Controlling ist heute ohne EDV-Unterstützung nicht mehr vorstellbar. Dabei darf nicht verkannt werden, daß es eine wesentliche Aufgabe des Controlling sein muß, gestaltend bei der Weiterentwicklung von Informationssystemen mitzuwirken. Nicht nur die Überwachung kostspieliger EDV-Projekte steht im Vordergrund, sondern auch die Schaffung von informatorischer Transparenz. Das Aufkommen von Executive Information Systemen (EIS) und Expertensystemen zur Management by Exception-orientierten Auswertung von Daten und deren anschließende grafische Aufbereitung zu Management-Berichten zeigt die EDV-technischen Integrationsanstrengungen, die in diesem Konzept top-down initiiert werden. Neben der Entwicklung von Architekturen integrierter Informationssysteme reflektieren zwei Beiträge dieser Tagung die Erfahrungen bei der Konzeption eines Informationsmodells sowie der Entwicklung von modernen Anwendungsarchitekturen für Rechnungswesen- und Controlling-Software.
Handbook of VLSI Chip Design and Expert Systems provides information pertinent to the fundamental aspects of expert systems, which provides a knowledge-based approach to problem solving. This book discusses the use of expert systems in every possible subtask of VLSI chip design as well as in the interrelations between the subtasks. Organized into nine chapters, this book begins with an overview of design automation, which can be identified as Computer-Aided Design of Circuits and Systems (CADCAS). This text then presents the progress in artificial intelligence, with emphasis on expert systems. Other chapters consider the impact of design automation, which exploits the basic capabilities of computers to perform complex calculations and to handle huge amounts of data with a high speed and accuracy. This book discusses as well the characterization of microprocessors. The final chapter deals with interactive I/O devices. This book is a valuable resource for system design experts, circuit analysts and designers, logic designers, device engineers, technologists, and application-specific designers.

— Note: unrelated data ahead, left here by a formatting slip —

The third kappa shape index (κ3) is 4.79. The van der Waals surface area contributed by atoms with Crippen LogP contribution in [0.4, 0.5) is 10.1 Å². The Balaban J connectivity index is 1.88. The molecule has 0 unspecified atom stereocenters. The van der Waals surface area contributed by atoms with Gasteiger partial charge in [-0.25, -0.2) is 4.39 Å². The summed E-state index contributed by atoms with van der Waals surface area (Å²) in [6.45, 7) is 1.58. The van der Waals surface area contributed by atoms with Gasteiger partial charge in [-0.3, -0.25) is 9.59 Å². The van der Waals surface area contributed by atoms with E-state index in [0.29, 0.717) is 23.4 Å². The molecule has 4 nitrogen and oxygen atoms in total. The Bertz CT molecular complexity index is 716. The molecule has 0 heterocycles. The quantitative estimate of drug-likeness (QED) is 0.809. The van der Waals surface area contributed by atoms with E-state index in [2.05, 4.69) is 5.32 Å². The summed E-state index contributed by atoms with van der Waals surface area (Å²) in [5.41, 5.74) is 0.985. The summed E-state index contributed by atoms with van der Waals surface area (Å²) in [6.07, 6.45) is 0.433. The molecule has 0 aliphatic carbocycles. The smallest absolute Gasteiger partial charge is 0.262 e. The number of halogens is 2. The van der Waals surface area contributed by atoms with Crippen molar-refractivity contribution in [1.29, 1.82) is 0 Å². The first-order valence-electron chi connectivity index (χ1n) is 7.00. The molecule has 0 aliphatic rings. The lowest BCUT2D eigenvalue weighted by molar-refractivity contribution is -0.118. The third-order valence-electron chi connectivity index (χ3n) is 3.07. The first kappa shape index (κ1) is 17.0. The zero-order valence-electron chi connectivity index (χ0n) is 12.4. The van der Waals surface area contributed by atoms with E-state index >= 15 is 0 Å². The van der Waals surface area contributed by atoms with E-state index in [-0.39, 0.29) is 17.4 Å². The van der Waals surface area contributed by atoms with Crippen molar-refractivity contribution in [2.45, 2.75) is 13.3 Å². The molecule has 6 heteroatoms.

a practical guide to knowledge-based systems for manufacturers
Author: William H. VerDuin
Publisher: Irwin Professional Publishing
Category: Business & Economics
Knowledge-based systems, including Artificial Intelligence, are both popular research topics and exciting computer technologies. They can also be powerful problem-solving tools in manufacturing and design environments. This book reveals--in layman's terms--the nature, benefits, and strategic opportunities presented by expert systems, fuzzy logic, and neural networks, three distinct but complimentary technologies.
Expert Systems are so far the most promising achievement of artificial intelligence research. Decision making, planning, design, control, supervision and diagnosis are areas where they are showing great potential. However, the establishment of expert system technology and its actual industrial impact are still limited by the lack of a sound, general and reliable design and construction methodology. This book has a dual purpose: to offer concrete guidelines and tools to the designers of expert systems, and to promote basic and applied research on methodologies and tools. It is a coordinated collection of papers from researchers in the USA and Europe, examining important and emerging topics, methodological advances and practical experience obtained in specific applications. Each paper includes a survey introduction, and a comprehensive bibliography is provided.